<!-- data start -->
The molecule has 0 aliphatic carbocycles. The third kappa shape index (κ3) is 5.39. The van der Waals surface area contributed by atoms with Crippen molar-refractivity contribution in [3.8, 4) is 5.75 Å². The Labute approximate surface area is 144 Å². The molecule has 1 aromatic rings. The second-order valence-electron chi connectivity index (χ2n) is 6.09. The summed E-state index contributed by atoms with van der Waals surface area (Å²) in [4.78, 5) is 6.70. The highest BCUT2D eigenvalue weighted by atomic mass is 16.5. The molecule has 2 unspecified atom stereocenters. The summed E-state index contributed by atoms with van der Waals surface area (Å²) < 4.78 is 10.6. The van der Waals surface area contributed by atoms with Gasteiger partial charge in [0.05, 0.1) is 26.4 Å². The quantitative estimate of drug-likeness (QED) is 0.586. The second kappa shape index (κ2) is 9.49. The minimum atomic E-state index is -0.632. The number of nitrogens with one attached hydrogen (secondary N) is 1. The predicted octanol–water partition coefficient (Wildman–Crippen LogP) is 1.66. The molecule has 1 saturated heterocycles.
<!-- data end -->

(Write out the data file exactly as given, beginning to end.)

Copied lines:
The molecule has 0 aliphatic carbocycles. The third kappa shape index (κ3) is 5.39. The van der Waals surface area contributed by atoms with Crippen molar-refractivity contribution in [3.8, 4) is 5.75 Å². The Labute approximate surface area is 144 Å². The molecule has 1 aromatic rings. The second-order valence-electron chi connectivity index (χ2n) is 6.09. The summed E-state index contributed by atoms with van der Waals surface area (Å²) in [4.78, 5) is 6.70. The highest BCUT2D eigenvalue weighted by atomic mass is 16.5. The molecule has 2 unspecified atom stereocenters. The summed E-state index contributed by atoms with van der Waals surface area (Å²) < 4.78 is 10.6. The van der Waals surface area contributed by atoms with Gasteiger partial charge in [0.05, 0.1) is 26.4 Å². The quantitative estimate of drug-likeness (QED) is 0.586. The second kappa shape index (κ2) is 9.49. The minimum atomic E-state index is -0.632. The number of nitrogens with one attached hydrogen (secondary N) is 1. The predicted octanol–water partition coefficient (Wildman–Crippen LogP) is 1.66. The molecule has 1 saturated heterocycles.